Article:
Physician Assistant Program celebrates 25 years
March 30, 2020
Continuing to Build on Years of Success
POCATELLO - Walter Stein, first-ever director of the Idaho State University Physician Assistant Program, says the program has been a much-needed asset to health care in Idaho since its inception in 1995 - exactly 25 years ago.
“I developed the curriculum and I had a few programs to work from. I was at George Washington University for 15 years, then in New York, then in Idaho,” said Stein, who started the nationally-known ISU medical Spanish program. “I had to go in front of the curriculum committee, and I guess I was a pushy New Yorker. But after we got the curriculum through, we had to find a space.”
The space, for the first year or two, was a single-wide trailer that now resides in Davis Field. The first class was 20 students.
The program began as a baccalaureate program, becoming a master’s program in 2003 under the direction of John Schroeder, the program’s second director.
“I was lucky enough to be hired to be in charge of converting ISU’s program from a bachelor’s to a master’s,” Schroeder said. “We revised the curriculum to add in graduate-level research content, we upgraded the medical content in the curriculum, brought on more faculty, and ultimately expanded the program over to the Meridian campus and the College of Idaho campus in Caldwell.”
Paula Phelps, the first faculty hired for the program and the current director, says the program has grown by leaps and bounds since she arrived.
“Now, we have three buildings across three campuses – Pocatello, Meridian, and our partnership at College of Idaho in Caldwell,” Phelps said. “We now admit 72 students and teach using very high tech, state-of-the-art distance learning.”
The program is highly competitive, and was recently ranked No. 64 in the nation by US News and World Report. The department only accepts 72 students from between 750-900 applications per year. The number of applications has always been high, but the program started out admitting only 30 students.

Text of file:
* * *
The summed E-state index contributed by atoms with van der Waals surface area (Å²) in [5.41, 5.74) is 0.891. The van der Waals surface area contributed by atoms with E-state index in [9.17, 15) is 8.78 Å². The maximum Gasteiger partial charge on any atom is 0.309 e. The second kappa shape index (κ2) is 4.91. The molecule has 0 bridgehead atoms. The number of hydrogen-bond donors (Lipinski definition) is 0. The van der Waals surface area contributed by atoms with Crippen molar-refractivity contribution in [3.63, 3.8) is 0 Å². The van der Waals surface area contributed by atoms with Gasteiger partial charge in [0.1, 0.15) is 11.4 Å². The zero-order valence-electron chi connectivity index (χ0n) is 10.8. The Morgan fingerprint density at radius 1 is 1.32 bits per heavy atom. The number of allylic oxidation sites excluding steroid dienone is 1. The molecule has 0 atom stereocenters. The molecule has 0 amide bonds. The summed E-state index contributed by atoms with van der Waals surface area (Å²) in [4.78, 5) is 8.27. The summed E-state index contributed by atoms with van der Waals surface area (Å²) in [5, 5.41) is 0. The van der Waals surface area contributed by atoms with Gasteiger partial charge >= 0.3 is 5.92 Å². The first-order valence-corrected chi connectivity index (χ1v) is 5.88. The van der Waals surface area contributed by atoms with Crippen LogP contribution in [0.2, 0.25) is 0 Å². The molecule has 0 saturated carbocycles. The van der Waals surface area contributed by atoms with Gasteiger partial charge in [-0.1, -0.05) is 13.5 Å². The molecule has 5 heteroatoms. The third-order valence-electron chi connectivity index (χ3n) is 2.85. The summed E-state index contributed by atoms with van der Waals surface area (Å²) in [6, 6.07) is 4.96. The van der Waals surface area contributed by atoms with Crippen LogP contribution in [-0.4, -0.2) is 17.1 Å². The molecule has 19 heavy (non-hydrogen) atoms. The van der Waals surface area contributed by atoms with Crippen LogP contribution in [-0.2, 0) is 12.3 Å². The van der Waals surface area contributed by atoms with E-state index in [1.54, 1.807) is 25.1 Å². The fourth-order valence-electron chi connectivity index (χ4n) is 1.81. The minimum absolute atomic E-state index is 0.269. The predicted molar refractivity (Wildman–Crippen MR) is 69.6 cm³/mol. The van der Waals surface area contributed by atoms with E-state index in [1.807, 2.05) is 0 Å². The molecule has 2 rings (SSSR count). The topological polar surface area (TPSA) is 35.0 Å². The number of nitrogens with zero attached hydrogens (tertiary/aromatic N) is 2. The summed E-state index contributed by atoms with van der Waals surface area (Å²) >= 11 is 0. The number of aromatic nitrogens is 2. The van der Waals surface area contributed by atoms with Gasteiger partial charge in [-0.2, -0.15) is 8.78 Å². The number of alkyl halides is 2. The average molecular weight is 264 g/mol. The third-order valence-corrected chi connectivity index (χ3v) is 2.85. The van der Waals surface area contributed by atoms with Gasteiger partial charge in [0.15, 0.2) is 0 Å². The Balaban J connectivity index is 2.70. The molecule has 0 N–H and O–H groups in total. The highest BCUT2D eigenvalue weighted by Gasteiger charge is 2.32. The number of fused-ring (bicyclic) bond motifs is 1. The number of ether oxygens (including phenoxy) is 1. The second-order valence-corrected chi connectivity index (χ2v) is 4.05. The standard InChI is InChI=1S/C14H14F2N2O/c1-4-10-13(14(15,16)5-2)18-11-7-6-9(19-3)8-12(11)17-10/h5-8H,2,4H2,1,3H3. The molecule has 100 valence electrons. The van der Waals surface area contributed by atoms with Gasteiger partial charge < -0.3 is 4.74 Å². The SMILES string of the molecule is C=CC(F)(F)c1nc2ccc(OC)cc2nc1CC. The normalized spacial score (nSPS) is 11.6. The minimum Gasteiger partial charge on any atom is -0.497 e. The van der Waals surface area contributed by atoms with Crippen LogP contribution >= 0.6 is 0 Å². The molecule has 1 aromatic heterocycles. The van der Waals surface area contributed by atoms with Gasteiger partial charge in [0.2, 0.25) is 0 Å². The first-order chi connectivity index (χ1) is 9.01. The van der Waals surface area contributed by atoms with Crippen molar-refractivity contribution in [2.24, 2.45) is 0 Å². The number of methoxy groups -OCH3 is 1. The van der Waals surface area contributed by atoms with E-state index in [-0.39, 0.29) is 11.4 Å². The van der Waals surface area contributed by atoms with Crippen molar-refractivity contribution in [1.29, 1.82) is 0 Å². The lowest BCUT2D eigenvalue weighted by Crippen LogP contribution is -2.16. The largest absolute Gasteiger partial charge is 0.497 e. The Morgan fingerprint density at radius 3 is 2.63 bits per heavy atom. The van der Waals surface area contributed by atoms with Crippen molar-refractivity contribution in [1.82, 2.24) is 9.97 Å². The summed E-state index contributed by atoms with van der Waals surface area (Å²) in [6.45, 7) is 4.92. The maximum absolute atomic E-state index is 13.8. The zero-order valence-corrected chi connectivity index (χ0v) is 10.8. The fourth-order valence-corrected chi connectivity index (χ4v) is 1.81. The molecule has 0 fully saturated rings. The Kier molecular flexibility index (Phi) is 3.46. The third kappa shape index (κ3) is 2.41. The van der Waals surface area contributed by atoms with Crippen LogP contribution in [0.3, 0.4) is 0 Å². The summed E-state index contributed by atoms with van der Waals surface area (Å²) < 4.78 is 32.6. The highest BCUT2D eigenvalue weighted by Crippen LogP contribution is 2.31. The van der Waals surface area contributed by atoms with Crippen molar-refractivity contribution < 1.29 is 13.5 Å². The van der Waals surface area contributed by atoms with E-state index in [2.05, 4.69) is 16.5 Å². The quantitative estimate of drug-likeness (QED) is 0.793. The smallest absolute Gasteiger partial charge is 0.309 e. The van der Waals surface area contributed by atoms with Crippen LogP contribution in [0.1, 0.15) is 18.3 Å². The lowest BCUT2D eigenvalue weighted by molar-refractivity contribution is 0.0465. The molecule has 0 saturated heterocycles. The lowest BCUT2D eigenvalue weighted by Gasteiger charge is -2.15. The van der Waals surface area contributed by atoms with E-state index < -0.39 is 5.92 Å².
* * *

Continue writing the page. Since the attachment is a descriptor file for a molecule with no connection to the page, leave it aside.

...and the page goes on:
“The clinical training is suited toward someone to work in a rural area,” Stein said. “That kind of experience sets ISU apart.”
The focus of the program’s 25-year celebration is that it is among the leaders in the country for their Latino health track, offering scholarships each year to 10 students. However, Phelps said the grant that has been supplying those funds is about to run out, so they’re looking for anyone willing to support their program’s endeavors to make a contribution.
“Idaho State’s known for this program and grant, and I really don’t want that to go away,” Phelps said. “People who speak Spanish are needed in the field.”
Schroeder said the people really made the program during his time at Idaho State.
“I think one of the real strengths of the program was the faculty and the staff,” he said. “I’m really proud of what the faculty was able to accomplish.”
Stein said that, during his time in Idaho, ISU’s program changed with the times, improving all the while.
“I think medical care in Idaho has improved leaps and bounds since I first came. I think the PA profession has integrated itself well, and in order for that to happen, the medical profession needed to mature and change,” Stein said. “It was mutually beneficial that PA’s came to Idaho. I think it both improved the medical profession’s delivery of care, and I think the medical profession grew along with it. And the ISU Family Practice Residency went hand-in-hand with the improvement of care here.”
Phelps says that her time with the program has been like raising a child.
“My husband and I raised two daughters, and after 25 years, the PA program has been raised, too,” she said. “All of the children who have graduated are my children as well. We’re just about to have 1,000 students that have graduated from our program.”
Bottom photo information: The ISU PA class of 1998 at the trailer that initially housed the program.